Lynette Saldanha still wakes up each morning thinking, "No, it's not a dream, I really am in New Zealand."
While other IT professionals moan about the country and its prospects and make plans to leave, this Indian businesswoman is happy to call Auckland her new home.
Saldanha started her own IT company in India, built it up to a $50 million business, and after forming a joint venture with network services company Datacraft, became the head of Datacraft India. Since migrating six weeks ago with her husband, who works in advertising for Young & Rubicam, she has taken up the position of Datacraft New Zealand's director of marketing operations.
Saldanha has relatives in New Zealand and, while visiting them five times in as many years, began thinking about coming here.
"You have a balanced lifestyle. In India I ended up with all work, no play. After 31 years in the IT industry, I thought it was time to get a life. I think people take for granted things they might value when leaving New Zealand. The absence or neglible presence of pollution. The sheer beauty of the countryside. The friendliness of the people. I describe New Zealand as GodZone country and the last civilised paradise on Earth."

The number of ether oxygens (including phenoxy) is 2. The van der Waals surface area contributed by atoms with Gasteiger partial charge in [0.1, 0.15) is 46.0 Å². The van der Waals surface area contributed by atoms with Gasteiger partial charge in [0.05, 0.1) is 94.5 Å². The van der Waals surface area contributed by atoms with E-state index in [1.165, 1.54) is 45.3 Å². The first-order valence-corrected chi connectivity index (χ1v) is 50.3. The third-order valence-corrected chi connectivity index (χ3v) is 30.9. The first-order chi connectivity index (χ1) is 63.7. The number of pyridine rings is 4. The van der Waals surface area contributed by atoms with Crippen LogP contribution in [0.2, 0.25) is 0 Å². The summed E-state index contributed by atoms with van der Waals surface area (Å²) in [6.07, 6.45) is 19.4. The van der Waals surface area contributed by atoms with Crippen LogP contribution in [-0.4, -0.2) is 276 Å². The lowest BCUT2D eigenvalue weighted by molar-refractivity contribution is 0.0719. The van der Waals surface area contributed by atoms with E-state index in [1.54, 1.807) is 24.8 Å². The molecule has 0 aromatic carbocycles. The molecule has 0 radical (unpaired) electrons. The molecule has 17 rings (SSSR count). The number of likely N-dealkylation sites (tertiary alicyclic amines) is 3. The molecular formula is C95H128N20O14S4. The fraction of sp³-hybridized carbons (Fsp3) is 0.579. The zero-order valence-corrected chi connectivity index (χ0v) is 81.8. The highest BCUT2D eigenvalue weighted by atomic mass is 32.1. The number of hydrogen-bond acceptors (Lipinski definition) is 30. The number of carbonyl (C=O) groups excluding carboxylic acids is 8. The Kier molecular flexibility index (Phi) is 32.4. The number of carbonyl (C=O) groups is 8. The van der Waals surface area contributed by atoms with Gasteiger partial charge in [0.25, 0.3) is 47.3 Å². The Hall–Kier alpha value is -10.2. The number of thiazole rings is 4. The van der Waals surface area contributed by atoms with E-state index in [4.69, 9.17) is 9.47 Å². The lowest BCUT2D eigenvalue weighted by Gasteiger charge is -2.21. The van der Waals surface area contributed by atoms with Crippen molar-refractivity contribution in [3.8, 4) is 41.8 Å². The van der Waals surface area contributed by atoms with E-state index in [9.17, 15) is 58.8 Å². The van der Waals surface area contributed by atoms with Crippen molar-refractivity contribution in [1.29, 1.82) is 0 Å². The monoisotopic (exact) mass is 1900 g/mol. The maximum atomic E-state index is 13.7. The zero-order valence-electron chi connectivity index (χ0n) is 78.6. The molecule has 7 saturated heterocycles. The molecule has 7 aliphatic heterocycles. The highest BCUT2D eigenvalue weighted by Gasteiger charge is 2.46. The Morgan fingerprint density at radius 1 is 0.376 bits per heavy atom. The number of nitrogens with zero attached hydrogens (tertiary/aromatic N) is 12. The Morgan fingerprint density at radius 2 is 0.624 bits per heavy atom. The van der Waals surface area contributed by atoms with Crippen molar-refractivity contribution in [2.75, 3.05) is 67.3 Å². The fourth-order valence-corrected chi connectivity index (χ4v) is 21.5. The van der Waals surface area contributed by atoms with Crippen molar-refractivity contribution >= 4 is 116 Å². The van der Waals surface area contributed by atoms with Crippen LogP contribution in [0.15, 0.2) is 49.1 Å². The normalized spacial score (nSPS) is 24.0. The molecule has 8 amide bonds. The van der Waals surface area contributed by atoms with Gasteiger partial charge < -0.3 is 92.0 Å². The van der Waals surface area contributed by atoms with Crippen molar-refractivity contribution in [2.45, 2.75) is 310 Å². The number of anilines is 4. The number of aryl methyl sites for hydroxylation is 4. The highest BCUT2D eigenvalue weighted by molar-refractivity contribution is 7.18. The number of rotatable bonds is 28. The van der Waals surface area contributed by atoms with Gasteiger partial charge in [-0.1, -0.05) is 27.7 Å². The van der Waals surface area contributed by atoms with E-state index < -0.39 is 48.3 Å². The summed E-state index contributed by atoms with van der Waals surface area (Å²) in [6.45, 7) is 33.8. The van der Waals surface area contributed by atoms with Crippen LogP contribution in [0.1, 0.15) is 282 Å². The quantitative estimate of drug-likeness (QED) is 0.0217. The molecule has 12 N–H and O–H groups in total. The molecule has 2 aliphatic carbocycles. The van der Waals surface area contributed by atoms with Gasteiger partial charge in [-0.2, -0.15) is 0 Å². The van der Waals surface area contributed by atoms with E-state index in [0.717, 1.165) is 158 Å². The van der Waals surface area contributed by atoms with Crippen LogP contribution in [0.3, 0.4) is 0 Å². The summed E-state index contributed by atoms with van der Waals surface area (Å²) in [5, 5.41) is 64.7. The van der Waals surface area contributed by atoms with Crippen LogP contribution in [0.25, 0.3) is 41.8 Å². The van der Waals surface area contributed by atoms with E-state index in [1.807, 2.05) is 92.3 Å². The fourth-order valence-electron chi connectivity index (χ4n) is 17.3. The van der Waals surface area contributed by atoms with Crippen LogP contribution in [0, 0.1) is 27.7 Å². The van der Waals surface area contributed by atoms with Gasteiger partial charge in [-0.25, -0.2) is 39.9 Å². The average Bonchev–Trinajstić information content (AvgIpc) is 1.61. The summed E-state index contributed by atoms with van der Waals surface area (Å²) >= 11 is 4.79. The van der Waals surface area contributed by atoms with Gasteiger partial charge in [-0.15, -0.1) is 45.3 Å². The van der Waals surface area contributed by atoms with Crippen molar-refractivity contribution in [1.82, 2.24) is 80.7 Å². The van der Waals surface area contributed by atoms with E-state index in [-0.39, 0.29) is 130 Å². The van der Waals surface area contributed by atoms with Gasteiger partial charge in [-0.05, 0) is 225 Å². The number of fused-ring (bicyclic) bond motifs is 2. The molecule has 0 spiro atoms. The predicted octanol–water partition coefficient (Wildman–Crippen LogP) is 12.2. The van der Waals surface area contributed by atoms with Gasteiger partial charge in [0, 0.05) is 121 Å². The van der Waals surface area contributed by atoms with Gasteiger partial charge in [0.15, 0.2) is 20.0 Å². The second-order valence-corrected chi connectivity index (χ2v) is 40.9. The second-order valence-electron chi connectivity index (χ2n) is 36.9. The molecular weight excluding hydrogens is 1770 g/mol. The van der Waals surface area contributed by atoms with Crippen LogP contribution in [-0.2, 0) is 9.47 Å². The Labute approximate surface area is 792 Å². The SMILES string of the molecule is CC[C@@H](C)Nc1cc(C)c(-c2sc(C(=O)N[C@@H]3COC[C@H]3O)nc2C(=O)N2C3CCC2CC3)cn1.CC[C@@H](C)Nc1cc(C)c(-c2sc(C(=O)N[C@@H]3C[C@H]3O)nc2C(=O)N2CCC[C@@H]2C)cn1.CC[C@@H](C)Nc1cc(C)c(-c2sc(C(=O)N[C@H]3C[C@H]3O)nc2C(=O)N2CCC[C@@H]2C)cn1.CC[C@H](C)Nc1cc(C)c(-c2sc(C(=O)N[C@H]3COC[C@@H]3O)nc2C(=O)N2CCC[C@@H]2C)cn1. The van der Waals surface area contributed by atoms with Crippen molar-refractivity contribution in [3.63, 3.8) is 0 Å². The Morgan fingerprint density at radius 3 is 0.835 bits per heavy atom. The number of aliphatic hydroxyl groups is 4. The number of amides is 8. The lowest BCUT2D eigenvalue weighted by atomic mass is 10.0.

Saldanha considered other countries, but the Cambridge University graduate and former Geneva-based UN employee found Britain and Europe too cold. Though rich, America offers a poor lifestyle and she believes Australia is not as tolerant of ethnic diversity as New Zealand.
New Zealand is more egalitarian, without the extremes of wealth and poverty, she says. She admits to some guilt at coming from one of the better castes. But she has done her bit for her old country, paying taxes, supporting charities and helping build up its booming IT industry. "I gave India 31 years of my working life," she says.
Friends tried to dissuade her from leaving but Saldanha felt it was time for a better life. Aged 53, with her parents dead, the ties to India are not as strong.
And while New Zealanders grumble about our politicians, government and taxes, we don't have the corruption, she says. But GodZone does not offer everything for everybody. Saldanha sympathises with those who might want to leave because of our rising taxes and says if you are a young person in a great hurry to make loads of money, then New Zealand is not for you.
"But if you are at the stage in life when you have had your fill of burning the midnight oil, when you want to leave work and do other things, then New Zealand is the place," she says.